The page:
The fight is on in the United States over a series of illiberal practices coming out of the Critical Social Justice (CSJ) movement. On one side of this fight are activists, who claim to be seeking justice and equity for members of groups that have historically been oppressed and marginalised: by equity they generally mean equality of outcome between groups defined by race, sex, etc, rather than equality of opportunity. CSJ activists operate from a set of interrelated premises about what oppression is, how it operates, and who is responsible for it. They generally use a simple model of oppression that divides everyone into identity groups and positions some as oppressors and others as oppressed. Helen Pluckrose and James Lindsay trace the origins of these ideas in their recent book Cynical Theories, showing that CSJ activists started out in academia and have now migrated into the world at large, including the fields of business, the press, politics and K-12 education.
The migration out of academia went largely unnoticed until last year, when CSJ activists who are focused on race were able to spread their ideas, broadly known as Critical Race Theory (CRT), extremely widely because of the events following the death of George Floyd. Some of the central tenets of CRT are that all whites are racists by virtue of their skin colour, that only whites are racist, that nothing will ever change this, and that any statistical differences in average group outcomes between blacks and whites can only be explained by white racism.
At first, mainstream America didn’t really notice or care. That soon changed. Because of the lockdowns, a lot of children had been taking their classes online from home, which enabled many parents to become aware that their children were being taught CRT-inspired dogma as if it were fact.
That’s when parents and others began to put pressure on lawmakers to get CRT dogma out of their children’s schools, particularly in the younger grades. The number of parents speaking out publicly has now spiked sharply (for examples, see here, here, here, here and here).
When American parents want to resist something that their children are being taught in government-run public schools, they contact their local and state elected officials. As a result, legislators in many states have introduced bills to ban the teaching of Critical Race Theory dogma as fact. Christopher Rufo has put together a tracker of all this legislation.
Although teaching CRT dogma in schools as if it were fact should not be allowed to continue, these anti-CRT bills may not be the best way to stop the practice. However, the two most common arguments against the bills are both flawed. The first is that for the government to limit what K-12 public school teachers can teach is a form of government censorship (see here and here). But, in fact, local government bodies are empowered to decide the K-12 curricula in public schools. As Greg Lukianoff et al. have written:
The curriculum in most public K-12 schools is democratically decided by a combination of state legislatures, local school boards, and individual schools. As such, they represent the will of the people, as expressed in local and state elections. The individual schools cannot exceed the scope granted them by their school boards, which themselves derive power and authority from the state.
Thus, it is well within the rights of state legislatures to control what is taught in public schools. Nor is it a violation of free speech to require teachers to teach the curriculum that has been set by their employer, even when that employer is the government.
The other argument is that the bills are an attempt to “silence a history of suffering … [and] to forbid education about racism,” as Timothy Snyder recently put it, describing a Florida board of education rule change. But when one looks at what the bills provide, it’s difficult to imagine how anyone can interpret them in good faith as forbidding teaching about racism. Tellingly, Snyder backs up his claim, not with a link to the text of the actual rule change, but with a link to another news report about what the rule change contains. The actual rule, now amended, reads in part:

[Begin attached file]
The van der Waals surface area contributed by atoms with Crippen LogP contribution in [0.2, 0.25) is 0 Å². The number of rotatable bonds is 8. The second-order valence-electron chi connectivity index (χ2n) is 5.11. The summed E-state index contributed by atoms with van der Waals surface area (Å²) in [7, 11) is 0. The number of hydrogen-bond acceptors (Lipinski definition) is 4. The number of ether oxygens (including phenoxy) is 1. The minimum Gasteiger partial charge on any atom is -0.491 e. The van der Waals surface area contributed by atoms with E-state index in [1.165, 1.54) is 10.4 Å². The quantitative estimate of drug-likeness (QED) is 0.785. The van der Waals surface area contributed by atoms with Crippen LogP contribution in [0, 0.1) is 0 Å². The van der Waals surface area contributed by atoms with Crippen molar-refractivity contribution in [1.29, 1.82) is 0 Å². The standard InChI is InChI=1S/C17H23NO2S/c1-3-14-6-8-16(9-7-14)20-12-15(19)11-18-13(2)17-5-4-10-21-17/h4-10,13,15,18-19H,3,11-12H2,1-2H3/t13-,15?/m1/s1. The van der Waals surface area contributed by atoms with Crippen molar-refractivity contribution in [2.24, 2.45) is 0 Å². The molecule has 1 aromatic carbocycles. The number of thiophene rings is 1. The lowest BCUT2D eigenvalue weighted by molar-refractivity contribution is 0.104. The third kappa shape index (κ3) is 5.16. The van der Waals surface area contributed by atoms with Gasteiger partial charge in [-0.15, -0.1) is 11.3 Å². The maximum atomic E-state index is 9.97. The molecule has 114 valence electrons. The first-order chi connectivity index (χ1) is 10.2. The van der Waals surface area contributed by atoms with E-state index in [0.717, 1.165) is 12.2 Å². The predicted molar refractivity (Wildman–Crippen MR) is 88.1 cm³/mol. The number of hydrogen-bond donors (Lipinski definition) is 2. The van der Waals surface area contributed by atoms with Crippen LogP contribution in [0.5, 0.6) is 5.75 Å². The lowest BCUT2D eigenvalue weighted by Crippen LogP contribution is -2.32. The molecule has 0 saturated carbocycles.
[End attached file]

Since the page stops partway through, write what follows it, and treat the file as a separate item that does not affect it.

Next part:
Instruction on the required topics must be factual and objective, and may not suppress or distort significant historical events, such as the Holocaust, slavery, the Civil War and Reconstruction, the civil rights movement and the contributions of women, African American and Hispanic people to our country.
Another problem with this line of argument is that the content of the bills varies widely from state to state. For example, New Hampshire’s bill covers far more than K-12 schools; it prohibits the teaching of CRT concepts by or to any state employees or contractors employed by the state. Any objection to these bills that treats them collectively is going to work out poorly.
Some fear that banning the teaching of what many of these bills call “divisive concepts” will lead to state overreach and prevent teaching about race or slavery in general. In principle, that could happen if a bill left the meaning of “divisive concept” undefined. But Arkansas, for example, has passed a law that carefully delimits the idea:
(1) “Divisive concept” means the concept that:
(A) One race or sex is inherently superior to another race or sex;
(B) The state of Arkansas or the United States is fundamentally racist or sexist;
(C) An individual, by virtue of his or her race or sex, is inherently racist, sexist, or oppressive, whether consciously or unconsciously;
(D) An individual should be discriminated against or receive adverse treatment solely or partly because of his or her race or sex;
(E) An individual’s moral character is necessarily determined by his or her race or sex;
(F) An individual, by virtue of his or her race or sex, bears responsibility for actions committed in the past by other members of the same race or sex;
(G) Any individual should feel discomfort, guilt, anguish, or any other form of psychological distress on account of his or her race or sex;
(H) Meritocracy or traits such as a hard work ethic are racist or sexist, or were created by a particular race to oppress another race; or
(I) The term “divisive concept” includes any other form of race or sex stereotyping or any other form of race or sex scapegoating.
The bill goes on to carefully define race or sex stereotyping and race or sex scapegoating. Most of these points describe assertions that the vast majority of parents would not want taught to their young children as if they were facts.